County to buy land to protect rare peat bog from development
The County Council unanimously voted to buy Hooven Bog for $1.6 million. The deal includes pasture land to the west that had been used for access. Along with the land acquisition, the agreement includes a developer dropping his court case seeking damages from the county over permit delays.
“If the county really wants this, I think that’s the best use,” developer Rodney Loveless said earlier this week.
Randy Whalen, a neighbor who has led efforts to protect the wetland, was overjoyed.
“I’m glad to see it happen,” Whalen said. “It could have been much longer if we had (to) go through grants and go outside the county.”
Whalen had sued to stop the county from issuing grading permits for the project. Earlier this year, the state Court of Appeals agreed to review a Superior Court judge’s decision in favor of the developer.
Loveless, 88, of Kenmore, bought the property in the 1970s. For about 30 years, he and his business partner, Robert Dillon of Kirkland, planned to develop it. About seven years ago, they began trying in earnest to build five luxury homes near the bog’s south shore.
Dillon died last month at age 90 following a short illness. The two men had worked together on commercial and residential building projects for more than 50 years.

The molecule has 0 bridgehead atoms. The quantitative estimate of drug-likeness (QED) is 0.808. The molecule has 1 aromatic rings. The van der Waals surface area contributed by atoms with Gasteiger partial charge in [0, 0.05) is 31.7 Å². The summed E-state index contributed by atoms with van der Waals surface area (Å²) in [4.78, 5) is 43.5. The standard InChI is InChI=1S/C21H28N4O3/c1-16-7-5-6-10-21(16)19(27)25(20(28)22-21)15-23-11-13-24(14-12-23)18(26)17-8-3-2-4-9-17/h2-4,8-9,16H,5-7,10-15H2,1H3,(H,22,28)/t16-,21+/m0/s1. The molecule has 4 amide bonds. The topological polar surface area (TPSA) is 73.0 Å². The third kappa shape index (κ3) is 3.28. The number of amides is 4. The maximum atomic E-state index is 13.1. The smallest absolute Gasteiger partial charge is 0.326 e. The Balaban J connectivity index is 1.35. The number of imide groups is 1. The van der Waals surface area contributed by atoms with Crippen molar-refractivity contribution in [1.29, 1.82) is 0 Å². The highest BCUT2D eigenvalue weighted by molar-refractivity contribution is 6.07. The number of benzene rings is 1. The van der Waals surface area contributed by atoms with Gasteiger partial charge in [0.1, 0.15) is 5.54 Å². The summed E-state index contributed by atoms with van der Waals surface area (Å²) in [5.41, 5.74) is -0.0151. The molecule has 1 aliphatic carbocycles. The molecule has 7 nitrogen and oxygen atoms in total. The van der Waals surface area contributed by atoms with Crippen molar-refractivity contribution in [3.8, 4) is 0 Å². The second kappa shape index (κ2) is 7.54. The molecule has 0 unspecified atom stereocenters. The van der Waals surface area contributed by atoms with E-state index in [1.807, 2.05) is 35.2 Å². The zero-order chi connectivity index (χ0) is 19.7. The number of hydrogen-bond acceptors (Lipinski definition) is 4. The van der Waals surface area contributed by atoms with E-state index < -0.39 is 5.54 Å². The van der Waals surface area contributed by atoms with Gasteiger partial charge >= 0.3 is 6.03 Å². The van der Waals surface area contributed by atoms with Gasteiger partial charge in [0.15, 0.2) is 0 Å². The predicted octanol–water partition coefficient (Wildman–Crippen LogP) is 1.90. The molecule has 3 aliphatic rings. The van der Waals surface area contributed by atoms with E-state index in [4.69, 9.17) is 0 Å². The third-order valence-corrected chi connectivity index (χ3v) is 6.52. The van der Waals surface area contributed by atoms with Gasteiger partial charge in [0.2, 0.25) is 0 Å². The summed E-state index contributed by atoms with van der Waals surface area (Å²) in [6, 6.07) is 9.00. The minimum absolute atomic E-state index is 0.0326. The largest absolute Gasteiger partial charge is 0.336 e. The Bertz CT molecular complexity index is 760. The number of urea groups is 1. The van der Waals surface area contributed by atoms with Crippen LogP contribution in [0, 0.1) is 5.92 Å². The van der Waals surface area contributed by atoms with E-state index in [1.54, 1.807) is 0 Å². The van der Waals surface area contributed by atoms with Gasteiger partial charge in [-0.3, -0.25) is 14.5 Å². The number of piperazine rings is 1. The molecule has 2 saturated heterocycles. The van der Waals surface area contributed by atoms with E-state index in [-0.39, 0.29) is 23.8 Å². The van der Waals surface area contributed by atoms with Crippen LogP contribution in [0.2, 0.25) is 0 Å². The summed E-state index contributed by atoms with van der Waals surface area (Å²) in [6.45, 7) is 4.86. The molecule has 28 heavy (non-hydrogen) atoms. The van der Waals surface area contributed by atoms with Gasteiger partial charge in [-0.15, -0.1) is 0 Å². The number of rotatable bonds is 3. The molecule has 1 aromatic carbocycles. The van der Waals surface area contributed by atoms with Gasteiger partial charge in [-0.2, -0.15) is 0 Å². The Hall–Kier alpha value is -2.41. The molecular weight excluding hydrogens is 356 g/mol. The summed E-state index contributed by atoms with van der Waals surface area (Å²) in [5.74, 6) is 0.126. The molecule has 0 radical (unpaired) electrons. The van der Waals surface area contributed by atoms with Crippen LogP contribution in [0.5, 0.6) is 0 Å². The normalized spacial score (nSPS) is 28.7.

The bog lies immediately north of the county line, less than a mile from Highway 522.
Its nutrient-poor, acidic environment is home to mats of sphagnum moss several yards thick that float in the bog water. Stunted pines and Western hemlocks grow there, along with a rare bladderwort species.
The bog waters flow to Crystal Lake and eventually to the Bear Creek stream system.
Similar wetlands are mostly confined to Snohomish and King counties, and few remain. They likely formed after glaciers retreated from Western Washington about 10,000 years ago.
Since the bog’s plight began attracting media attention this year, the county has received more than 150 letters of support from people advocating for its conservation, Deputy County Executive Mark Ericks said. The land the county is preparing to buy totals about 40 acres. County leaders still need to decide how to pay for the purchase.
Noah Haglund: 425-339-3465; firstname.lastname@example.org.
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